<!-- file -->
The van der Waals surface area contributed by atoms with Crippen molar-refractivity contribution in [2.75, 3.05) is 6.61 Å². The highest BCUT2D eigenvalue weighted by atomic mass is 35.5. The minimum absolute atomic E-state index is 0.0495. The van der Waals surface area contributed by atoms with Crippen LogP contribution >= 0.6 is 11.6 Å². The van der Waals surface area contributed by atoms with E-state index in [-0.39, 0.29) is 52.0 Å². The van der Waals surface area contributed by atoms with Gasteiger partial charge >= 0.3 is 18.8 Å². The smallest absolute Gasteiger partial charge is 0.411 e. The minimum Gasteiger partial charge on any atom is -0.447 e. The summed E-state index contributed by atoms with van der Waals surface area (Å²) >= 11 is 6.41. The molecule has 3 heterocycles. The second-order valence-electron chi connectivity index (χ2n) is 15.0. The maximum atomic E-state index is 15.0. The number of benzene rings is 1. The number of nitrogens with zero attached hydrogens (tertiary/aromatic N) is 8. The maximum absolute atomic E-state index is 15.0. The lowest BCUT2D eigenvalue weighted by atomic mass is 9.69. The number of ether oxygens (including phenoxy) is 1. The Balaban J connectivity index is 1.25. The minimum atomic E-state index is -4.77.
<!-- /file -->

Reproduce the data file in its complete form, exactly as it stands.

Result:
The van der Waals surface area contributed by atoms with Crippen molar-refractivity contribution in [2.75, 3.05) is 6.61 Å². The highest BCUT2D eigenvalue weighted by atomic mass is 35.5. The minimum absolute atomic E-state index is 0.0495. The van der Waals surface area contributed by atoms with Crippen LogP contribution >= 0.6 is 11.6 Å². The van der Waals surface area contributed by atoms with E-state index in [-0.39, 0.29) is 52.0 Å². The van der Waals surface area contributed by atoms with Gasteiger partial charge >= 0.3 is 18.8 Å². The smallest absolute Gasteiger partial charge is 0.411 e. The minimum Gasteiger partial charge on any atom is -0.447 e. The summed E-state index contributed by atoms with van der Waals surface area (Å²) >= 11 is 6.41. The molecule has 3 heterocycles. The second-order valence-electron chi connectivity index (χ2n) is 15.0. The maximum atomic E-state index is 15.0. The number of benzene rings is 1. The number of nitrogens with zero attached hydrogens (tertiary/aromatic N) is 8. The maximum absolute atomic E-state index is 15.0. The lowest BCUT2D eigenvalue weighted by atomic mass is 9.69. The number of ether oxygens (including phenoxy) is 1. The Balaban J connectivity index is 1.25. The minimum atomic E-state index is -4.77.